The research shows that social enterprises have not appeared as a sector or a sub sector in third sector yet. But new aspects of third sector organizations are going to emerge such as providing public services efficiently, managing quality assurance of their services and having accountability for assessments. I think we can see the third sector organizations having such new aspect as social enterprises. We need to consider social enterprises not only in the relationship with the market but in the relationship with governments.

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  • A Case Study of Sobetsu Town, around Usu Volcano
    Yuki SADAIKE
    2010 Volume 22 Pages 97-112
    Published: May 08, 2010
    Released: May 07, 2021
    JOURNALS FREE ACCESS

     Since the Great Hanshin-Awaji Earthquake, many sociologists work on disaster study in Japan. But, there is still a lack of studies on the long-term consequences of long-term disasters.

     This paper focuses on the disaster culture in an eruption-prone area, and especially on the long-term consequences of long-term disasters. I researched the long-term effects and efforts that followed the 1977 and 2000 eruptions of Usu Volcano which erupted a total of four times in the 20th century, on the basis of fieldwork and data analysis through the case study of the area around Sobetsu Town. Special focus lies on the analysis and the discussion of the nature of the disaster culture towards the meaning of disaster experience, the conditions of its creation and inheritance.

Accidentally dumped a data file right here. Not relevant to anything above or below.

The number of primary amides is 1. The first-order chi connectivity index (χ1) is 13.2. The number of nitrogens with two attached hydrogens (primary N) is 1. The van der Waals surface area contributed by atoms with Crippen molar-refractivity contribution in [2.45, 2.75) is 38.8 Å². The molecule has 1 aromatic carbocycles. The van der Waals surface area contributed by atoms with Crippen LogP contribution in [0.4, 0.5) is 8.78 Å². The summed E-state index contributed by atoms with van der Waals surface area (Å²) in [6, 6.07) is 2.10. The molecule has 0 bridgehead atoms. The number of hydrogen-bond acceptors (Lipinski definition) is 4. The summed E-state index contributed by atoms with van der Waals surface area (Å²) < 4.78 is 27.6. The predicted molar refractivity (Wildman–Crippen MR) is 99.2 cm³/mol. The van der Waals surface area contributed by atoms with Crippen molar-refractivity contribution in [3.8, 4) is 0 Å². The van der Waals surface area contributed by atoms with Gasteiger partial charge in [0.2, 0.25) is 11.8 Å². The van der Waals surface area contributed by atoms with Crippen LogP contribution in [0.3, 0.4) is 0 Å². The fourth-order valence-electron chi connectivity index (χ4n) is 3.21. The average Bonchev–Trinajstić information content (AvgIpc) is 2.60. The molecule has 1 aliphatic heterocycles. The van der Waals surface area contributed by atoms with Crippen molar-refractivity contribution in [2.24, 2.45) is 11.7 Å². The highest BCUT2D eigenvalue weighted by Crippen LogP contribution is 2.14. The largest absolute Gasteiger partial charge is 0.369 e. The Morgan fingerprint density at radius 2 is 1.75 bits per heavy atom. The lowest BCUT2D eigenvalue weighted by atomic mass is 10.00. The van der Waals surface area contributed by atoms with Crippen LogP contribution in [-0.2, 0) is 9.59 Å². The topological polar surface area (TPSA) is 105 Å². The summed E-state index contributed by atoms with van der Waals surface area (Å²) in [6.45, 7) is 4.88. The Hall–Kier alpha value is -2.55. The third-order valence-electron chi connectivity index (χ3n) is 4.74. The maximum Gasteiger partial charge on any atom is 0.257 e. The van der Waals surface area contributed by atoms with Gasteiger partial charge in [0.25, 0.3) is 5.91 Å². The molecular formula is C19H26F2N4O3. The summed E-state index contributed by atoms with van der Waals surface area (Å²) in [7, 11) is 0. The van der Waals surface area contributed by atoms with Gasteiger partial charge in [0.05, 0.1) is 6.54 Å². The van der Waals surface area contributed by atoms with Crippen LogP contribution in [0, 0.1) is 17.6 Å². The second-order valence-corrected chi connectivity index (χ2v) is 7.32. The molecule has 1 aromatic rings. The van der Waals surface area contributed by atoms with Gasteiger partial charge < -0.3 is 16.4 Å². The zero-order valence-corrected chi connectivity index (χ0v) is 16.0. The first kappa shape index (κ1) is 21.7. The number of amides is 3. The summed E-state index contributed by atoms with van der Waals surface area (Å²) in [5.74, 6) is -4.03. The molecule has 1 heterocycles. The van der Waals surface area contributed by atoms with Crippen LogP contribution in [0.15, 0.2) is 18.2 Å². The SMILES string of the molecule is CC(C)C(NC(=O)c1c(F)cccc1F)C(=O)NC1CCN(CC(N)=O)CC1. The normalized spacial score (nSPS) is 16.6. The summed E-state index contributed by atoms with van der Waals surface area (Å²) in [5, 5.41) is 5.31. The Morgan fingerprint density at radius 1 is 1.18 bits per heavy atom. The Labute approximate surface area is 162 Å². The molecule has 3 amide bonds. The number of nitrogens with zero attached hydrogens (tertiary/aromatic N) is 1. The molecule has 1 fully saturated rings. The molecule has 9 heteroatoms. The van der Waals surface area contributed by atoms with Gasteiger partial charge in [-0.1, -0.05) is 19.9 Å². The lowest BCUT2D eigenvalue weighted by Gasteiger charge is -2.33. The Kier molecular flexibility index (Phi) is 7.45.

Furthermore, I expanded the focus of the study to the possible creation and inheritance of a general and universal “disaster subculture" in the analyzed communities. This research reveals the following findings: (1) Sobetsu Town people tend to compare the latest eruption with past eruptions and tend to interpret the meanings of the eruption. (2) The core of the disaster culture of this area is the “Coexistence with Active Volcanoes" which has penetrated into the community through the educational programs about Usu Volcano after the 1977 eruption. This view means that people usually enjoy the blessings of Usu Volcano, and escape to safety during the eruptions. (3) The disaster culture in this area includes disaster-prevention facilities, town planning, the knowledge of the current activity of the volcano, and handing down the experience and the knowledge of past eruptions. (4) For creating and inheriting the disaster culture, it is necessary that repeated disasters occur in the area, which lead to continuing educational programs of disasters, in which diverse human resources educate about Usu volcano.

     In this research, the disaster culture is discussed as the local culture in a disaster-prone area. But, the view of living together with nature that have the disaster potential as Usu Volcano can change from local culture to the universal culture, and thus penetrating into the whole society.

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  • A Case Study in Kure
    Satsumi SASAKI
    2010 Volume 22 Pages 113-128
    Published: May 08, 2010
    Released: May 07, 2021
    JOURNALS FREE ACCESS

     A range of social investigations was carried out in Kure City, which is a regional hub and an industrial center, by a group of Kure community researchers of Hiroshima University. The investigations revealed the presence of two distinct parts in the lives of women during the period of child-raising.